On September 5, 2007, Agent Dorsey phoned defendant and told him to report to the parole office that same day. Agent Dorsey testified he told defendant to come in to the office immediately, that defendant claimed he could not do so because he was feeding a large number of animals, and that he tried to reach defendant by phone another couple of times without success. Agent Dorsey said he tried to keep the conversation "light" so as to not "scare him off"— he believed defendant was seeking to avoid parole supervision.
Since defendant did not report to the office on September 5, Agent Dorsey filled out a form known as a "miscellaneous decision." Agent Dorsey testified that his caseload as a parole officer included "second-strikers"— parolees facing a third strike if they reoffended. Agent Dorsey explained he was authorized to execute a miscellaneous decision if he believed a "second-strike" parolee, like defendant, was avoiding supervision or was suspected of criminal activity. The miscellaneous decision form is presented to a commissioner who makes a decision whether or not to sign off on the form, including whether to make the suspension of parole effective on the date of signature or on an earlier date. Dorsey said it usually took from 24 to 48 hours after submission to get back a signed miscellaneous decision form.
The miscellaneous decision Agent Dorsey prepared on September 5 stated that defendant's whereabouts were unknown, that he was avoiding supervision, and requested that an arrest warrant be issued. Dorsey testified that a miscellaneous decision does not formally suspend a parolee's status until executed by a commissioner. Once executed, parole is deemed suspended and the parolee is considered a "parolee at large."
Defendant denied that Agent Dorsey ever asked him to report on the afternoon of September 5, 2007. He said Dorsey told him to report at 8:00 in the morning the next day and he said he would do so. Defendant then called Agent Dorsey back a few minutes later and asked if he could come in a little later than 8:00 because that was when he would be feeding all of the rescue animals, and Dorsey said no. Defendant said he did report to the parole office on September 6 as agreed and checked in around 8:15 a.m., but Dorsey was not there. He waited for a while out in his truck in the parking lot and then left.
Torres and Jose Angeles, defendant's parole agent before Dorsey, testified they were present during the phone calls between defendant and Agent Dorsey on September 5, 2007. They both said they heard the telephone conversations because defendant was using the speaker phone and they corroborated defendant's version of the conversations. Angeles further testified that he was at Torres and defendant's home that day to talk with them about the reality television show being filmed at their property. Angeles was acting as a consultant on the program which was about Torres's pitbull rescue organization and her related work with parolees. Torres testified that when Agent Dorsey became defendant's parole agent several months earlier, he had asked whether he was going to be a part of the television show, but Torres said the producers wanted to keep using Angeles.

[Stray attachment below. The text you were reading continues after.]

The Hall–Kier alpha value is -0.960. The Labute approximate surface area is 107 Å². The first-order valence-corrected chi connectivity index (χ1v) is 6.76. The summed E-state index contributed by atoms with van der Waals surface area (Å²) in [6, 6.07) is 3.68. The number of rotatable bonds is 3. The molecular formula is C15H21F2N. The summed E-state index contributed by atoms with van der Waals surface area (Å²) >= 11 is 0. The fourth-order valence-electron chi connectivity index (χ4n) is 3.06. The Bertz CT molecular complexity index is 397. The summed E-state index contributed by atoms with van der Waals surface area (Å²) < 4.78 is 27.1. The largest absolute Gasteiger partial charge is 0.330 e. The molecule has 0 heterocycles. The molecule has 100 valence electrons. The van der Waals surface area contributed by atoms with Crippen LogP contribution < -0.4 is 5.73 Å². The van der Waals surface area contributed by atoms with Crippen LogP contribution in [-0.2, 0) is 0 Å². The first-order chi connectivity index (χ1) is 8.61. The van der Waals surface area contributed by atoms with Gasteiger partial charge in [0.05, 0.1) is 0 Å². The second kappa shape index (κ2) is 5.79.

On the morning of September 6, 2007, Agent Dorsey had not yet received the miscellaneous decision signed by a commissioner and still believed defendant was avoiding supervision, having been unable to reach him by telephone. Agent Dorsey therefore accompanied Detective Dantice and a search team of deputies to defendant's residence to conduct a search. When they arrived, the garage door to the southern residence was open. Agent Dorsey and Detective Dantice entered the garage. Torres met them in the garage and asked what they wanted. Agent Dorsey told her they were there to conduct a parole search.
Torres responded that she had just spoken with defendant by phone and that he had said he was waiting for Dorsey at the parole office. Torres testified that Agent Dorsey and Detective Dantice just laughed. Agent Dorsey testified that he believed defendant had gone in to the office on September 6, knowing he had been ordered to report earlier, and played the "I-came-into-the-office-signed-in game" and left. Agent Dorsey said parolees often do that to claim they complied with instructions to report. Agent Dorsey said it appeared defendant did that because there was no record defendant checked in with the officer of the day as he was required to do or waited in the office until instructed otherwise; he only signed the sign-in sheet and left. Had defendant complied with the correct procedure, he would have been placed in custody that day in the office by the officer in charge.